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How do rocks get named?

Posted by Jason Evans  
Jason Evans March 04, 2012 02:09PM
I am not sure if i understand this correctly but I think the IMA is the organization that approved mineral names, but what about rock names, is there the IMA equivalent for rocks? I would like to find out if there is an official term for the rock consisting of greyish purple opaque zoisite , Tsavorite garnet, pyrite, graphite and possibly a few more that i have not noticed. and also is there a name for the rock from Turkey that's sold as Lavender Jade?
David Von Bargen March 04, 2012 03:34PM
"is there the IMA equivalent for rocks?" - No.
Michael Kieron March 04, 2012 05:14PM
For igneous rocks refer to The IUGS systematics of igneous rocks, 1991, by M. J . Le Bas & A. L. Streckeisen and you'll see the ways, means, and difficulties that go behind all these.

Anyway, rock classification is based on some systematics based on mineral content and there are ternary diagrams to give a reasonable (to a geologist) name to a rock. For example cumberlandite is technically just another magnetite melatroctolite based on the ratios of olivine, plagioclase, and pyroxene along with a large amount of magnetite.

Tanzanite and tsavorite may be mineral assemblages within the rock but I would not think of them as a rock type. I have rocks from an old copper mine with chalcopyrite, bornite, molybdenite, epidote and grossular but I would still call the rock a greenschist, maybe even an epidote greenschist.

From what I know, the rocks at Merelani are mostly dolomitic marbles and graphite gneisses and I would consider tanzanite/tsavorite as minerals hosted as veins and pockets within.

Jason Evans March 04, 2012 05:51PM
Thanks, OK so what defines a rock from a mineral assemblage? I though that's what a rock technically is? As the ruby/zoisite/.tschermakite mix gets its own name (Anyolite) i wonder why the purple zoisite/tsavorite mix also doesn't have its own name.

Edited 1 time(s). Last edit at 03/04/2012 05:58PM by Jason Evans.
David Von Bargen March 04, 2012 06:57PM
"i wonder why the purple zoisite/tsavorite mix also doesn't have its own name." - the people selling it have a bit more sense / don't need to hype it.

There are rock names such as granite, basalt, sandstone, schist, that have been used by geologists/petrographers for a long time. With a rock, you really need to have a lot of it (enough to qualify for mapping). Gemstone names tend to be coined to help sell something, either by adding adjectives to real minerals/gemstones (smoky topaz - really just smoky quartz) or trying to give it some cachet or suck up to someone (kunzite).
Jason Evans March 04, 2012 10:57PM
well i think the people who do sell it are hyping it by calling the purple zoisite, Tanzanite! If it occured as gemmy well formed crystals then maybe they could get away with using Tanzanite but all the specimens i have seen just have a very ugly grey purple opaque material, and I have also notice they must be photographing it with a flash or something because that seems to make the purple colour stand out more, in both of my specimens the actual colour is nothing like how it appears in all the photo's i have seen. It must be quite rare as I have not seen many places which have it, 1 or 2 online sites and occasionally a bit appears on eBay. but with so many on line mineral sites i'm surprised there is not more available. 1 of those sites gives the locality of their specimens as near the famous scorpion mine in the taita hills in kenya, if this is true then the locality info for Tanzanite needs to be changed.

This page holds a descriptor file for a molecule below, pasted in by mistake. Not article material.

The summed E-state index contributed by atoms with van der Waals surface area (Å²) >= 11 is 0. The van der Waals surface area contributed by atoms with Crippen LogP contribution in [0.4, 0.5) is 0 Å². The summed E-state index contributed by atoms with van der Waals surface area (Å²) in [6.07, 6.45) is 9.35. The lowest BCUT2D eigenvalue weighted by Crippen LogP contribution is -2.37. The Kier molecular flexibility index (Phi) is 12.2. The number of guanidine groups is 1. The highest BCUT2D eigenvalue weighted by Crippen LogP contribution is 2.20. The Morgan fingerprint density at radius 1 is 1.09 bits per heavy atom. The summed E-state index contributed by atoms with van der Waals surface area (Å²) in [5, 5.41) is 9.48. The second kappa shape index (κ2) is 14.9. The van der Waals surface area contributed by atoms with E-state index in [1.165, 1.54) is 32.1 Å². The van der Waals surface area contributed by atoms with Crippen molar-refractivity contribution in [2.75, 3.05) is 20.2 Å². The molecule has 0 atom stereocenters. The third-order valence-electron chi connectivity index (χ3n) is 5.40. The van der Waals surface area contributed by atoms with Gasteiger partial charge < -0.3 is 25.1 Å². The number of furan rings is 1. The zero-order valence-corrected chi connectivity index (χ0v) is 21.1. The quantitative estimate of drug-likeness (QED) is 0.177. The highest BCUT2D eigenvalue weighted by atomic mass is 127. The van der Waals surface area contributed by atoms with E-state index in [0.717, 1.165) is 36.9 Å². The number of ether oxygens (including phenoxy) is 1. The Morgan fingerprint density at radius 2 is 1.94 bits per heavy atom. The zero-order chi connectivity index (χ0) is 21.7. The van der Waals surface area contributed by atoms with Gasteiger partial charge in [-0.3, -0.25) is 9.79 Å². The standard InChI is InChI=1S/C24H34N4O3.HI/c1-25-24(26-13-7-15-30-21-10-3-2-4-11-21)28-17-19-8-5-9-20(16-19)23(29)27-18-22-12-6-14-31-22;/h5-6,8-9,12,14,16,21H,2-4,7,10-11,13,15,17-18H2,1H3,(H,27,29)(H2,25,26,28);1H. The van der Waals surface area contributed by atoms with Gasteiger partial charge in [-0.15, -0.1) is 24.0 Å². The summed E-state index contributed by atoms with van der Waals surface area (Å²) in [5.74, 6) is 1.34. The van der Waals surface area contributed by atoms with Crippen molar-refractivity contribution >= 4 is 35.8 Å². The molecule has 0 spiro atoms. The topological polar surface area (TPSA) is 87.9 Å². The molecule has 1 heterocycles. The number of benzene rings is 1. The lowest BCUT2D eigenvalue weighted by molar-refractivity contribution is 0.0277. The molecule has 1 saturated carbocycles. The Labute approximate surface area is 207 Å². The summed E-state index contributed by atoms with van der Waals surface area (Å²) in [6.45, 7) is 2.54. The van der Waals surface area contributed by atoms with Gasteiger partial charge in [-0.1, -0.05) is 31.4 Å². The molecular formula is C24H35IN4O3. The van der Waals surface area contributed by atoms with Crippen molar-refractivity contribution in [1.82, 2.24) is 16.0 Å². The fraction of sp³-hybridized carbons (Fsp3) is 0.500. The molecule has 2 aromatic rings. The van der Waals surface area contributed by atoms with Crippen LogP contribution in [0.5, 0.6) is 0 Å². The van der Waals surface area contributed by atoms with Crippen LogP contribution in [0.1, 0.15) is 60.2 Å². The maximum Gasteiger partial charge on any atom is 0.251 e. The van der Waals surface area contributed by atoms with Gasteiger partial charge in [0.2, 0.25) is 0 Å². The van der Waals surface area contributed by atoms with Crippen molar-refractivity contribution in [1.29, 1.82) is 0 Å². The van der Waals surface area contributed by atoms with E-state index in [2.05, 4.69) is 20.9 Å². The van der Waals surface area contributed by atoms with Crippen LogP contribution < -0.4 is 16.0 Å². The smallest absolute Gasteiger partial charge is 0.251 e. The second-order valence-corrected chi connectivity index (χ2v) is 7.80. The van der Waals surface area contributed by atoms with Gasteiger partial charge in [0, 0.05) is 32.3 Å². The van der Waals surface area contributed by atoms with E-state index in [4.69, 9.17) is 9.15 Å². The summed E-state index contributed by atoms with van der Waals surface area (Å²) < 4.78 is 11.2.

I am still curuious about what i can call my lavender jade from turkey, i have found out that the jade part of the rock is actually jadeite but i cannot call it jadeite as its only 40-50% jadeite so should i just call it a jadiete containing metamorphic rock? I'm sorry if i seem pedantic about these things but i just like to have things in my collection labeled correctly.
Don Saathoff March 05, 2012 01:02AM
Jason, if your "lavender jade" were in my collection I'd label it as "jadeite/(whatever the metamorphic rock is), "jadeite/schist". As far as the zoisite is concerned, regardless of what the seller calls it, it is in your collection and you can correct incorrect usages for your satisfaction but there is no way to change marketing hype but through educated buyers.....

Ralph Bottrill April 14, 2012 09:19AM
Its good to see people conciencious about naming rocks! Metamorphic rocks are usually described with a base name like schist, hornfels etc prefixed by mineral modifiers, in the case of this zoisite rock, probably zoisite skarn. Re the purple jadeite, it depends what else is in it and how it occurs: possibly a jadeite granulite? Or jadeite blueschist? But as Michael indicated they may just occur as veins, pods or nodules etc and thus not merit formal names.


Edited 1 time(s). Last edit at 04/14/2012 09:24AM by Ralph Bottrill.
Marco Jamer April 23, 2012 03:43AM
It depends on how they were discovered. There are some which are named from the dominant material found in them. And there are usually some which are named based on the word that describes them the most. Usually, they are quite descriptive about it and in some rare instances, the names of the those who discovered them are put to consideration. Or even where and when they are found.
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